Fourth, the judgments of taste that are considered less peculiar are analyzed. Finally, the paper illustrates on the more peculiar judgments of taste in regard to Kent’s critique.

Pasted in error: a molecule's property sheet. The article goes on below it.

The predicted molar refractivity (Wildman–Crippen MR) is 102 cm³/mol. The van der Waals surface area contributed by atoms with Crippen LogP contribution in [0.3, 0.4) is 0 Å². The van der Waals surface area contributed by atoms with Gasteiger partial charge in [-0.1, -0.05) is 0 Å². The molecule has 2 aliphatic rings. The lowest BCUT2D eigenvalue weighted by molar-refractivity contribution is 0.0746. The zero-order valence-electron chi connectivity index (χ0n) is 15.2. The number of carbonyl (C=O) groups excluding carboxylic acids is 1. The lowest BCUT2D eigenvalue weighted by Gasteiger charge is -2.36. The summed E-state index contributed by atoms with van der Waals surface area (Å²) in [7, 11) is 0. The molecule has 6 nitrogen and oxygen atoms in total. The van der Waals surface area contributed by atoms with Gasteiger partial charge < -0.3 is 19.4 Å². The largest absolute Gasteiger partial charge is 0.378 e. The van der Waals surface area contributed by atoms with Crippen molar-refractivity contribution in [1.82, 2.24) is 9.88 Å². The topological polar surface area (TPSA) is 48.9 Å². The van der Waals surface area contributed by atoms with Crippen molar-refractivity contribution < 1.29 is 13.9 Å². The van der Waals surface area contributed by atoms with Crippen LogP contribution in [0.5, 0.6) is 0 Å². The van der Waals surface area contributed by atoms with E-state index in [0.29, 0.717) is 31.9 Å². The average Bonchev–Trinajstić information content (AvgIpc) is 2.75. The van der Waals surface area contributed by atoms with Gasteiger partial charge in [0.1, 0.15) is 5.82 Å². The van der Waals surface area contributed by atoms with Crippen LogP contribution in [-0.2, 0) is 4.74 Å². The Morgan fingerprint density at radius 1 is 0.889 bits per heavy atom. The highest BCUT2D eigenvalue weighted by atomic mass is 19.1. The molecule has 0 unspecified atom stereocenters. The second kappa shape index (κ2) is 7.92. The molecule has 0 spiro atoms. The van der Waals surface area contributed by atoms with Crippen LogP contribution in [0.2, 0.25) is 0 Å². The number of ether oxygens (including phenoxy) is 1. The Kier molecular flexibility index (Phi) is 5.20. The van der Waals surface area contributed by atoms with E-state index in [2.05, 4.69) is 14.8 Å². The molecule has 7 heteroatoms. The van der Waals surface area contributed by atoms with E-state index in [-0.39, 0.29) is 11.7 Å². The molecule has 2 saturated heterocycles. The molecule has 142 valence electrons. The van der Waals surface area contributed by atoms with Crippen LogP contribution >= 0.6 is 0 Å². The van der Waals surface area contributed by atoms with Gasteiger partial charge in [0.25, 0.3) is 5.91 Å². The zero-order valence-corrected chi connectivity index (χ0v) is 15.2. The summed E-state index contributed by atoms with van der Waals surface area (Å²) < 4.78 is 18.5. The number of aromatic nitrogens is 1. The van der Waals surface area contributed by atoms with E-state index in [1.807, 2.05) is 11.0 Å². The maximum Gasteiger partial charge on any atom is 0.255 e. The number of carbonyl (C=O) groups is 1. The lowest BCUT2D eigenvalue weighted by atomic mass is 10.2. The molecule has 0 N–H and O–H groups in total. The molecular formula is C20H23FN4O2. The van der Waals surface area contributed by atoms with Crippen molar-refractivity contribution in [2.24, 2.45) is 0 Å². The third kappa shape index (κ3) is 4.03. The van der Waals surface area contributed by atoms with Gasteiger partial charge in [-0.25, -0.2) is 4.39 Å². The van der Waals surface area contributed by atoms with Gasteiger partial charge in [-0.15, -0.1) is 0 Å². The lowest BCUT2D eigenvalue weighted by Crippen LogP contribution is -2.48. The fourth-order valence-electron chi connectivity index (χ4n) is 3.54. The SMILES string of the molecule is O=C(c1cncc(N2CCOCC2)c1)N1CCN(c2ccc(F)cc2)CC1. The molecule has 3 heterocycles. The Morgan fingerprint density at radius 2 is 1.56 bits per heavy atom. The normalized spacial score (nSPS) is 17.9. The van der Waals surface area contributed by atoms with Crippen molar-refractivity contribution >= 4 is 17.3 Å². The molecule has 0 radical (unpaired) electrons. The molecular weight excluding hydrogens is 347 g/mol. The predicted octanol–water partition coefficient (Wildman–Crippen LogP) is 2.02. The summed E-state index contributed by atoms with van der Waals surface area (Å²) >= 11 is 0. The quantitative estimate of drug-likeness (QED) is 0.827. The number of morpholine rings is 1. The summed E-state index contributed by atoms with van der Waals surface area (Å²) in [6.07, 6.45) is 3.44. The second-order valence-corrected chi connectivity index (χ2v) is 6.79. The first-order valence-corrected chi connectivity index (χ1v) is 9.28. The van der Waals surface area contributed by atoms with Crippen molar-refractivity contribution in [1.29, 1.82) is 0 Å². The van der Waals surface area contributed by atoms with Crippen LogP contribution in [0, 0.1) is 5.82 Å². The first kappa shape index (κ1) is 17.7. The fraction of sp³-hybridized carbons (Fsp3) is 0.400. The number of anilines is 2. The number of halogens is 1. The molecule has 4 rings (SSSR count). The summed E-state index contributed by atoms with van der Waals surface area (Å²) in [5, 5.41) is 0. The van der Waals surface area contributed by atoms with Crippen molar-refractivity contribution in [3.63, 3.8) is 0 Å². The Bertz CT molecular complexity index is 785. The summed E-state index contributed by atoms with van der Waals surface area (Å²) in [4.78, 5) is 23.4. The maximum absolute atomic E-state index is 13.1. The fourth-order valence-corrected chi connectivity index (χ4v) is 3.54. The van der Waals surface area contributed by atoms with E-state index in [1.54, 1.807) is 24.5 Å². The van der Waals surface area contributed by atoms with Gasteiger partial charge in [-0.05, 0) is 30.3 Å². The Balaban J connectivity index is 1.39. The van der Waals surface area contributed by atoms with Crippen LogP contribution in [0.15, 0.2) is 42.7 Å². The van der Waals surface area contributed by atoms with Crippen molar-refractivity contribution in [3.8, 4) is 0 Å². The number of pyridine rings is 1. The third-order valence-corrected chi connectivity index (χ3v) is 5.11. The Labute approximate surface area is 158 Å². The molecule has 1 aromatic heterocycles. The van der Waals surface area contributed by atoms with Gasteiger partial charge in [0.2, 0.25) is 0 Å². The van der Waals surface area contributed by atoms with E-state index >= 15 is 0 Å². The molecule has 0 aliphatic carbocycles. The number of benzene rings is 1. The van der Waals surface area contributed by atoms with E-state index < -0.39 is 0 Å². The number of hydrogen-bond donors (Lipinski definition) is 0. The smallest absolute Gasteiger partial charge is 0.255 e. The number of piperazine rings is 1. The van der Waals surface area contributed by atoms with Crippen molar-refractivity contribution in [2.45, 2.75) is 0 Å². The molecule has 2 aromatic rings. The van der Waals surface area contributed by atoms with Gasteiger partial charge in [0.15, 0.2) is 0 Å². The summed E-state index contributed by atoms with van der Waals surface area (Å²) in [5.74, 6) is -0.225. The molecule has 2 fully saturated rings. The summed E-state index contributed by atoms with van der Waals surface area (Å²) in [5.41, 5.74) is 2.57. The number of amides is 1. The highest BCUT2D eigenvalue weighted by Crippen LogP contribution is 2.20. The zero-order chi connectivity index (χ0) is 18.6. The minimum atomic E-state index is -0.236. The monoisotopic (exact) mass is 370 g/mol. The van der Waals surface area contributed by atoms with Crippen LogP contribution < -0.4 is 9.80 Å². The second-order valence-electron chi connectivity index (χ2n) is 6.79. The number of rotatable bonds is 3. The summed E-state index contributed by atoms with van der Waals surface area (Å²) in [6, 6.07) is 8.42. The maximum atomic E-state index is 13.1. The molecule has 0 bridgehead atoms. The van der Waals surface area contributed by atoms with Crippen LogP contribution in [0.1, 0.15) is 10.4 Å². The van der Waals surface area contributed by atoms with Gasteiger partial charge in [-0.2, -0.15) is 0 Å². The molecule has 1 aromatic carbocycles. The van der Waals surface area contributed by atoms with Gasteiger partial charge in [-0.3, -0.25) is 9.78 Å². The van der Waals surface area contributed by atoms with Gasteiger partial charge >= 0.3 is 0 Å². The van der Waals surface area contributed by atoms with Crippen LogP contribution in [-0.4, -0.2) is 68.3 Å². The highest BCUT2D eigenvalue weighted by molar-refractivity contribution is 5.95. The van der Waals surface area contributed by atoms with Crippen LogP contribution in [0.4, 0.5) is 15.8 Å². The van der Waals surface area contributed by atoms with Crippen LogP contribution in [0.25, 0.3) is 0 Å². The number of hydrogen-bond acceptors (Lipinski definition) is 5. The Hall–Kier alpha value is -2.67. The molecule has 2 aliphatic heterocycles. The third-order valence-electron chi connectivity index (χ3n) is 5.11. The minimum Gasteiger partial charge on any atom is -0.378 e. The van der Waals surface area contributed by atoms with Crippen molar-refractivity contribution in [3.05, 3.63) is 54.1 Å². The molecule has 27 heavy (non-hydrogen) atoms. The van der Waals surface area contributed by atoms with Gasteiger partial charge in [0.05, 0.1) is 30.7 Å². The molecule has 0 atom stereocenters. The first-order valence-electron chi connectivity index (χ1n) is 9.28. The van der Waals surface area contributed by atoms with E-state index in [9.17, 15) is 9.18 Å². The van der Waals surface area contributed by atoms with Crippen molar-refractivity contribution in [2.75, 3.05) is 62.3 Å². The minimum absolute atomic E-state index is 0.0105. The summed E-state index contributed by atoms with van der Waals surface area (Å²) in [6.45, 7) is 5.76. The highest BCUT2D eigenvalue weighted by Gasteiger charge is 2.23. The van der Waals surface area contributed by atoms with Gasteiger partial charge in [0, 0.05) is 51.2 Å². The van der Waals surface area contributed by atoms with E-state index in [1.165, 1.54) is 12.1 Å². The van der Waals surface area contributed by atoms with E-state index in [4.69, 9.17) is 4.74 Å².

The first peculiarity in judging taste that Kant postulates in his “Critique of the Power of Judgment” is satisfaction. According to Kant, an individual judges the taste of an object in line to the level of satisfaction that is achieved in the use of the object (Kant 118). This satisfaction is said to reside in the beauty of the object. The satisfaction that is achieved in the use of an object is normally accompanied with an individual’s assent. In this sense, it is assumed that the level of satisfaction which is achieved is objective. Kant illustrates that the satisfaction which is achieved through an object varies from one individual to another. This means that what is considered to be satisfying by one person may be unsatisfactory to another. It is due to the above claim that Kant says that an objective approach in the used of an object is valid in determining the level of satisfaction which is achieved by the user or consumer of the object. This implies that when an object is being consumed, the objective of the consumer in the use of the object plays a role in defining if it is satisfactory or not. ...Show more